Reprieve gives Barton time to find more nurses
The state under Gov. Arnold Schwarzenegger’s orders will give Barton Memorial Hospital a three-year reprieve from accelerated nurse-to-patient regulations.
As of last January, the state Department of Health Services required hospitals have licensed nurses care for no more than six patients in medical-surgical units – Barton’s busiest department.
By next January, the ratio would have been set where only five patients could be cared for by one nurse. The mandate gives hospitals until 2008 to implement the new ratios. The orders have been identified as leading to the closure of 11 hospitals around the state, the Association of California Nurse Leaders has reported.
In emergency rooms, the level of care is four patients for one nurse.
Hospital administrations have breathed a sigh of relief over the delay, while nursing advocates denounce relaxed rules after the state took four years to study sufficient levels.
The mandate was signed into law by then Gov. Gray Davis in 1999.
To implement the new rules, Barton was forced to shut down the intensive care unit for an unprecedented 60 days this year because it failed to have adequate staffing. Before the mandate, the closure would be considered rare, Barton Director of Hospital Operations Kathy Cocking said.
“When you’re the only game in town, patients have to wait until there’s a bed available,” she said, citing a growing number of transfers from Barton.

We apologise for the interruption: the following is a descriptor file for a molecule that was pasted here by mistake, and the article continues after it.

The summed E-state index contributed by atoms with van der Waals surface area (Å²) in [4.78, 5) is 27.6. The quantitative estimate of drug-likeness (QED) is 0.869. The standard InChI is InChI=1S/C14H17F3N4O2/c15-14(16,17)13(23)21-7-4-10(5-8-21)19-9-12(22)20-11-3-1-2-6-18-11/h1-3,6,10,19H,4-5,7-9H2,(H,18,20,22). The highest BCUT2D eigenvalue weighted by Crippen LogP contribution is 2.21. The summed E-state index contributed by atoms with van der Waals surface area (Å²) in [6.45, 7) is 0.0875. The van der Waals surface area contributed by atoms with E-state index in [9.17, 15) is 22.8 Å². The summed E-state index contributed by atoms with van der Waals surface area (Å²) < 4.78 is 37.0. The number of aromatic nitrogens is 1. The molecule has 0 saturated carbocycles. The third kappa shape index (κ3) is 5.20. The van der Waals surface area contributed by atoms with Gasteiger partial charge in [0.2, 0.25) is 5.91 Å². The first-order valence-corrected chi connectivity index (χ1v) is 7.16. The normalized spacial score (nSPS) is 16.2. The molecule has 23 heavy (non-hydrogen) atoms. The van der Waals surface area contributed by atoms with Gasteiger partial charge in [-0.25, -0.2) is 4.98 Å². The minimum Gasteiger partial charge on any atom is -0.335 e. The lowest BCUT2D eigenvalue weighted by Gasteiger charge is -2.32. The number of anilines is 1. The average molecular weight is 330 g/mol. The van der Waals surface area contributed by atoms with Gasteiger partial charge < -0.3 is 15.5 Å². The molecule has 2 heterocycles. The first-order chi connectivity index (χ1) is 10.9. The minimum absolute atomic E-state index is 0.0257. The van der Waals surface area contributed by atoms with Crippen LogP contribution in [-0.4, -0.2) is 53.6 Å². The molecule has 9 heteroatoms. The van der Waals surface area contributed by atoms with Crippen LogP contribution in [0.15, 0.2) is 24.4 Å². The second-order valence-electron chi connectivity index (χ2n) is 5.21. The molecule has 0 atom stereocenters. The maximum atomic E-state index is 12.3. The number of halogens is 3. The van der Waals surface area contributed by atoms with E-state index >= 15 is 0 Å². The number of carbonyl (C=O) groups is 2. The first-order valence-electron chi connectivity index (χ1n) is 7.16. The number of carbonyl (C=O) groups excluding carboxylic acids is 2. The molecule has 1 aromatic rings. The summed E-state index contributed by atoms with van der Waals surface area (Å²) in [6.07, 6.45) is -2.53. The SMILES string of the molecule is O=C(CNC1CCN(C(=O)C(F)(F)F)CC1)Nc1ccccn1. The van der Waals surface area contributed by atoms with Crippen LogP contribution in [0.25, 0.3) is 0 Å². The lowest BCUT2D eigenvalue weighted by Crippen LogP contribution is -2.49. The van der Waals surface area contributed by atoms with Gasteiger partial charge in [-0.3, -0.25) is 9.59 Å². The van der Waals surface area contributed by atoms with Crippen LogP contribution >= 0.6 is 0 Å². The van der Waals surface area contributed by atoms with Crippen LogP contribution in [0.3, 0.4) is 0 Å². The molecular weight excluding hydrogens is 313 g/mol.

For that, Barton looks east not west. California hospitals are already saddled with implementing their own ratios. In Nevada, Barton has sent a steady number of patients to Carson Tahoe Hospital, Washoe Medical Center and St. Mary’s – depending on insurance provided.
And in the history of the hospital, administration has never called on so many traveling fill-in nurses to help with the demand.
Barton may save about $400,000 from the three-year delay.
Barton has scrambled to hire enough nurses to handle the demand and rules, with the South Shore facility teaming up with Lake Tahoe Community College and Sierra College to run a Web-based pilot program that trains future RNs.
Amid a severe nursing shortage, Nevada has the worst nurse-to-patient ratio, with 520 practitioners treating 100,000 patients. California comes in second.
Barton is flanked by both states, expecting many of its nurses to retire in the next five to 10 years. The average age among Barton RNs is 48.
The Federal Health Resources and Services Agency has projected by 2010 that California will need more than 42,000 additional nurses to meet the demand.
Cocking, a registered nurse herself, said she’s split on her opinion of the rules.
“I agree with fewer patients per nurse. I think the theory is a good one. But the timing is ridiculous. It’s so silly to have this mandate when we have a nursing shortage,” she said.
But there’s no time like the present when it comes to patient health, the California Nurses Association contends in condemning the governor’s decision last week.
“We don’t advocate traveling nurses as the preferred alternative, but they’re better than no nurses,” CNA spokesman Charles Idelson said, adding national studies have shown safe RN staffing saves lives. “A lot of hard work went into these requirements.”
CNA President Deborah Burger said suspending the major provisions “puts tens of thousands of Californians at risk.”
Emergency rooms in particular are expected to be undermined by the delay, CNA states. The association predicts patients will have longer waits.
CNA plans to stage a protest at the Capitol on Dec. 1.
– Susan Wood can be reached at (530) 542-8009 or via e-mail at firstname.lastname@example.org